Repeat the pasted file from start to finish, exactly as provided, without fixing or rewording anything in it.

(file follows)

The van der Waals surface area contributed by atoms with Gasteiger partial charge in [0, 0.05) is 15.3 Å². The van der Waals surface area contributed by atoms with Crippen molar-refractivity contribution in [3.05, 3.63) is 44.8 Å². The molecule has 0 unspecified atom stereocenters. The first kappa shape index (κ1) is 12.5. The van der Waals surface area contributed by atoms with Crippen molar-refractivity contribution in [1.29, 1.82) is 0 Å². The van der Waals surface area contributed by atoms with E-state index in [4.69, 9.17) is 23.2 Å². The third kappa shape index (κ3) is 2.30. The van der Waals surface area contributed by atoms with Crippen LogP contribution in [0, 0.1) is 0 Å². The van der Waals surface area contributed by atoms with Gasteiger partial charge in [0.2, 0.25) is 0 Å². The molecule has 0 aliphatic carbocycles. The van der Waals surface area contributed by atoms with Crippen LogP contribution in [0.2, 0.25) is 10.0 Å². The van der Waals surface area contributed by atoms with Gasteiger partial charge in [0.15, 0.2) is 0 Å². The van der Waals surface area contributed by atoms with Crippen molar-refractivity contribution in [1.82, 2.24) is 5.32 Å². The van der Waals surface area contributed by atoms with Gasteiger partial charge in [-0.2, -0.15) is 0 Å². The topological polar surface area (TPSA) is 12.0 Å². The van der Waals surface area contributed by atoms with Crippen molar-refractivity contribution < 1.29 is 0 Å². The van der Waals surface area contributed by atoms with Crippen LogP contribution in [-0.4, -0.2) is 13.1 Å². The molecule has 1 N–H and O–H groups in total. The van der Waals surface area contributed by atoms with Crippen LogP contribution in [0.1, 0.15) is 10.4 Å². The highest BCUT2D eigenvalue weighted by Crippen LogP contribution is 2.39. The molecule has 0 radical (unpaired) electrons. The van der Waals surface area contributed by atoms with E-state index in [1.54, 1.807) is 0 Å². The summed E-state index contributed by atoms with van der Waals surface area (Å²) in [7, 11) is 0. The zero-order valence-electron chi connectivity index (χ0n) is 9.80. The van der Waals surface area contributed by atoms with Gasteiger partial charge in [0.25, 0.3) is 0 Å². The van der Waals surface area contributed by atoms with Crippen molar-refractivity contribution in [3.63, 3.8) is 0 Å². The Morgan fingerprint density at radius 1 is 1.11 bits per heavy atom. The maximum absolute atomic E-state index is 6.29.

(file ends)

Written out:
The van der Waals surface area contributed by atoms with Gasteiger partial charge in [0, 0.05) is 15.3 Å². The van der Waals surface area contributed by atoms with Crippen molar-refractivity contribution in [3.05, 3.63) is 44.8 Å². The molecule has 0 unspecified atom stereocenters. The first kappa shape index (κ1) is 12.5. The van der Waals surface area contributed by atoms with Crippen molar-refractivity contribution in [1.29, 1.82) is 0 Å². The van der Waals surface area contributed by atoms with E-state index in [4.69, 9.17) is 23.2 Å². The third kappa shape index (κ3) is 2.30. The van der Waals surface area contributed by atoms with Crippen LogP contribution in [0, 0.1) is 0 Å². The van der Waals surface area contributed by atoms with Gasteiger partial charge in [0.2, 0.25) is 0 Å². The molecule has 0 aliphatic carbocycles. The van der Waals surface area contributed by atoms with Crippen LogP contribution in [0.2, 0.25) is 10.0 Å². The van der Waals surface area contributed by atoms with Gasteiger partial charge in [0.15, 0.2) is 0 Å². The van der Waals surface area contributed by atoms with Crippen molar-refractivity contribution in [1.82, 2.24) is 5.32 Å². The van der Waals surface area contributed by atoms with Gasteiger partial charge in [-0.2, -0.15) is 0 Å². The topological polar surface area (TPSA) is 12.0 Å². The van der Waals surface area contributed by atoms with Crippen molar-refractivity contribution < 1.29 is 0 Å². The van der Waals surface area contributed by atoms with Crippen LogP contribution in [-0.4, -0.2) is 13.1 Å². The molecule has 1 N–H and O–H groups in total. The van der Waals surface area contributed by atoms with Crippen LogP contribution in [0.1, 0.15) is 10.4 Å². The highest BCUT2D eigenvalue weighted by Crippen LogP contribution is 2.39. The molecule has 0 radical (unpaired) electrons. The van der Waals surface area contributed by atoms with E-state index in [1.54, 1.807) is 0 Å². The summed E-state index contributed by atoms with van der Waals surface area (Å²) in [7, 11) is 0. The zero-order valence-electron chi connectivity index (χ0n) is 9.80. The van der Waals surface area contributed by atoms with Gasteiger partial charge in [0.25, 0.3) is 0 Å². The van der Waals surface area contributed by atoms with Crippen molar-refractivity contribution in [3.63, 3.8) is 0 Å². The Morgan fingerprint density at radius 1 is 1.11 bits per heavy atom. The maximum absolute atomic E-state index is 6.29.